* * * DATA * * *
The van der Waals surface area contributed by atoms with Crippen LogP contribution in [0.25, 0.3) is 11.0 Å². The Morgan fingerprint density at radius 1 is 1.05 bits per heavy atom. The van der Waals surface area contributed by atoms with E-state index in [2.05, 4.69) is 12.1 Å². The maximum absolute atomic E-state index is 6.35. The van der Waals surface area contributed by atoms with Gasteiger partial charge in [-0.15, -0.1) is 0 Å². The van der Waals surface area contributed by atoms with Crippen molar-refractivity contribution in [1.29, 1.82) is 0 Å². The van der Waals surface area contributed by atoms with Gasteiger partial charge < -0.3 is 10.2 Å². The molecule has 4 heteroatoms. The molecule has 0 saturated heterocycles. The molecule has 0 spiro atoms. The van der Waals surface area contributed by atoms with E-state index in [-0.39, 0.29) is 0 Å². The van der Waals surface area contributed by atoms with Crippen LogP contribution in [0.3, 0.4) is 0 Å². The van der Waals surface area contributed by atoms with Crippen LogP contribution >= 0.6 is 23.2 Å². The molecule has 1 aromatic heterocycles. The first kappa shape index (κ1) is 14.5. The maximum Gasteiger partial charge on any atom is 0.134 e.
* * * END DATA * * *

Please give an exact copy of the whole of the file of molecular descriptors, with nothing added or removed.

The van der Waals surface area contributed by atoms with Crippen LogP contribution in [0.25, 0.3) is 11.0 Å². The Morgan fingerprint density at radius 1 is 1.05 bits per heavy atom. The van der Waals surface area contributed by atoms with E-state index in [2.05, 4.69) is 12.1 Å². The maximum absolute atomic E-state index is 6.35. The van der Waals surface area contributed by atoms with Gasteiger partial charge in [-0.15, -0.1) is 0 Å². The van der Waals surface area contributed by atoms with Crippen molar-refractivity contribution in [1.29, 1.82) is 0 Å². The van der Waals surface area contributed by atoms with Gasteiger partial charge < -0.3 is 10.2 Å². The molecule has 4 heteroatoms. The molecule has 0 saturated heterocycles. The molecule has 0 spiro atoms. The van der Waals surface area contributed by atoms with E-state index in [-0.39, 0.29) is 0 Å². The van der Waals surface area contributed by atoms with Crippen LogP contribution in [0.3, 0.4) is 0 Å². The van der Waals surface area contributed by atoms with Crippen LogP contribution >= 0.6 is 23.2 Å². The molecule has 1 aromatic heterocycles. The first kappa shape index (κ1) is 14.5. The maximum Gasteiger partial charge on any atom is 0.134 e.